"SMEs also happen to be the most vulnerable sector of the business economy. The average life expectancy of an SME in the UK is only eight years. Often they go out of business not for lack of profitability, but lack of cash. 

"Any major shocks (housing bubble, credit bubble, 9/11 etc) to the economy, and SMEs are likely to be the most susceptible. We therefore look to the Labour government and the Bank of England to continue managing the UK economy prudently, and in particular protecting – as best it can – the SME element of it. After all, it is in everyone’s business interest, including the government’s."

Another way the government can help business, says Davies, is to address fuel duty issues. He says: "Transport costs for all businesses are higher than in the rest of Europe because of the government’s fuel taxation policies. This, combined with jammed roads because of inadequate public transport provision, makes the cost of delivering goods here much higher than in other European countries."

Downturn

There are also issues that need tackling on the High Street, with sales hitting a downturn so far this year, as the public has become more cautious with its spending.

Dr Kevin Hawkins, director general of the British Retail Consortium, is even calling for a cut in interest rates to stimulate growth on the High Street, although he doubts even this will be enough. A prognosis which Dixons CEO John Clare agrees with. Days after the General Election, Dixons’ trading update reflected the current malaise after sales of its UK businesses went into reverse.

"We are cautious about the prospects for our markets over the next 12 months," he says. "Price deflation continues to be a factor which, combined with cost inflation and a cautious UK consumer, means that the environment will be very challenging."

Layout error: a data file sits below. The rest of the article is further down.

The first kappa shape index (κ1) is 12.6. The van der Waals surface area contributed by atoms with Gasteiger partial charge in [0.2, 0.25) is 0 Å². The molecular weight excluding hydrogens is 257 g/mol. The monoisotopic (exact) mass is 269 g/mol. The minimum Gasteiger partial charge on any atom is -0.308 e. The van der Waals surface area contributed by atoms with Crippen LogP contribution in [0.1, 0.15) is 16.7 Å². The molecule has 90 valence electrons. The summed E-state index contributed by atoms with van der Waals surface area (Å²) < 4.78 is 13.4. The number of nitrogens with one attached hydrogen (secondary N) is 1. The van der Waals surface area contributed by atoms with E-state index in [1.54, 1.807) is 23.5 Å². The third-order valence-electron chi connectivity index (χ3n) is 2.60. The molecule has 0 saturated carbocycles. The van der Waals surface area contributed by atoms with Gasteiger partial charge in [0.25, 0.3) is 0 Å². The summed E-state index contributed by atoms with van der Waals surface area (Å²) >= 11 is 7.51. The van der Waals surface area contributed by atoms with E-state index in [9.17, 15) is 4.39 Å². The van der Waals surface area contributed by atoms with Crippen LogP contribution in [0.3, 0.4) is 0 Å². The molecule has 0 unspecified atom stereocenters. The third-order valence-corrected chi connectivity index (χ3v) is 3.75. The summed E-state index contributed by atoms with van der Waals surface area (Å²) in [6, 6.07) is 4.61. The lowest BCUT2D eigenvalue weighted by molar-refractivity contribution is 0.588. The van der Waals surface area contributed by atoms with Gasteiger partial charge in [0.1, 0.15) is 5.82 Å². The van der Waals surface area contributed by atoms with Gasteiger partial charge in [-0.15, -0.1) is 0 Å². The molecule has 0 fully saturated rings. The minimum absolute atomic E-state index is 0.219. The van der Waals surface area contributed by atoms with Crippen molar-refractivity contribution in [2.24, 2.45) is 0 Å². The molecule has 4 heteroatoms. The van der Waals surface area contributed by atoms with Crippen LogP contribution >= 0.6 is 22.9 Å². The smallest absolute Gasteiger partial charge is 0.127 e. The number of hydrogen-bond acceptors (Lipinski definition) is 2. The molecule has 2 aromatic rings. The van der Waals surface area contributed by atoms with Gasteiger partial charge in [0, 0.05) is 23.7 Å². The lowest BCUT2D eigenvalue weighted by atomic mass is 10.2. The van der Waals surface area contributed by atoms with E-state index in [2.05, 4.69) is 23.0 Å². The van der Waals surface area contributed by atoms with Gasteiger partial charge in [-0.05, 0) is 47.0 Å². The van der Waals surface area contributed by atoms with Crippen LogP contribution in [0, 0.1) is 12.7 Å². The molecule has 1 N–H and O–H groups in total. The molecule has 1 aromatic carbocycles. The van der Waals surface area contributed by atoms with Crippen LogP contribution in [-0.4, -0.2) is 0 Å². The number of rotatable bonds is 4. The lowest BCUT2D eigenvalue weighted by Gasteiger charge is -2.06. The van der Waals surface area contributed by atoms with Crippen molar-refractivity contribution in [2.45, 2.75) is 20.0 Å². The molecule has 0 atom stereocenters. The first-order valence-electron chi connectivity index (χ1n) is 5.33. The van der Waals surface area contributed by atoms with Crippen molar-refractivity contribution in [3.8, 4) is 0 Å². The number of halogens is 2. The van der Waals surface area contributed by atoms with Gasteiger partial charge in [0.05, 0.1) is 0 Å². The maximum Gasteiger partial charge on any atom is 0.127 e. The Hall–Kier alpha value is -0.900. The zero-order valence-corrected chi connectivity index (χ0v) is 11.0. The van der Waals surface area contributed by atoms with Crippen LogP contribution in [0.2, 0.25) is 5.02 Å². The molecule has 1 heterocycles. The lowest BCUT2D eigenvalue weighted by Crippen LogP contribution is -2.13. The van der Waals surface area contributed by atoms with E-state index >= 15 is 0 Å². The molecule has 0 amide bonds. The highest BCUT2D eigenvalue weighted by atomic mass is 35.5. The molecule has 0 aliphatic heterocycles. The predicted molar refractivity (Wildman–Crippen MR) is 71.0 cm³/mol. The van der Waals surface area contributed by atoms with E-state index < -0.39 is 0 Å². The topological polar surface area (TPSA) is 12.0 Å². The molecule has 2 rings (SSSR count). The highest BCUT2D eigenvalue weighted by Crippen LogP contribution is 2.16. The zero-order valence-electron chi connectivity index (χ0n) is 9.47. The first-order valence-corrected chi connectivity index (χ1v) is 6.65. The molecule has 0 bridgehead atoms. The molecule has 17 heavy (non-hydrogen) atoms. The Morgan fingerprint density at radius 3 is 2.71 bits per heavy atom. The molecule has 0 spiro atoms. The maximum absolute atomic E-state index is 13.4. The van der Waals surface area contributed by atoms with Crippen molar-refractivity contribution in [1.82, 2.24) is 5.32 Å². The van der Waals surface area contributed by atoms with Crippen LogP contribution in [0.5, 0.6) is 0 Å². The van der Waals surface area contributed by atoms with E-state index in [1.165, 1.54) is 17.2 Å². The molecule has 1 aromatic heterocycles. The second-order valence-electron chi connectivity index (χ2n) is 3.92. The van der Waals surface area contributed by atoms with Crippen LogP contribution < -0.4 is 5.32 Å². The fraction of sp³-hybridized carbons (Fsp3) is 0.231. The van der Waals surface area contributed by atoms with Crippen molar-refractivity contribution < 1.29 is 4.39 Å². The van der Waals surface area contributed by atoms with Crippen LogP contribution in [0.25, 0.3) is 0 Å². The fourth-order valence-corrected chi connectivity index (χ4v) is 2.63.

Meanwhile, vanquished Conservative party leader Howard wasted little time in announcing his resignation after the General Election. Dixons president and major Tory benefactor Sir Stanley Kalms believes he should go sooner rather than later. He clearly has little time for lame ducks, and while people in some quarters have rather unfairly been calling Blair a lame duck premier, the tag would appear to sit more aptly on Howard.

"There is nothing worse than a lame duck leader," he says. "Once you’re gone, you’re gone, and the quicker you go, the better." Kalms was altogether unhappy with the Tory election campaign, adding: "We didn’t talk about hope, aspiration, job creation. We covered a whole lot of ground which made people’s eyes glaze over.”

It would appear that ultimately Blair won because when push came to shove, the electorate trusted him with the economy more than the Conservatives. Now he has to deliver with the UK OP industry watching anxiously.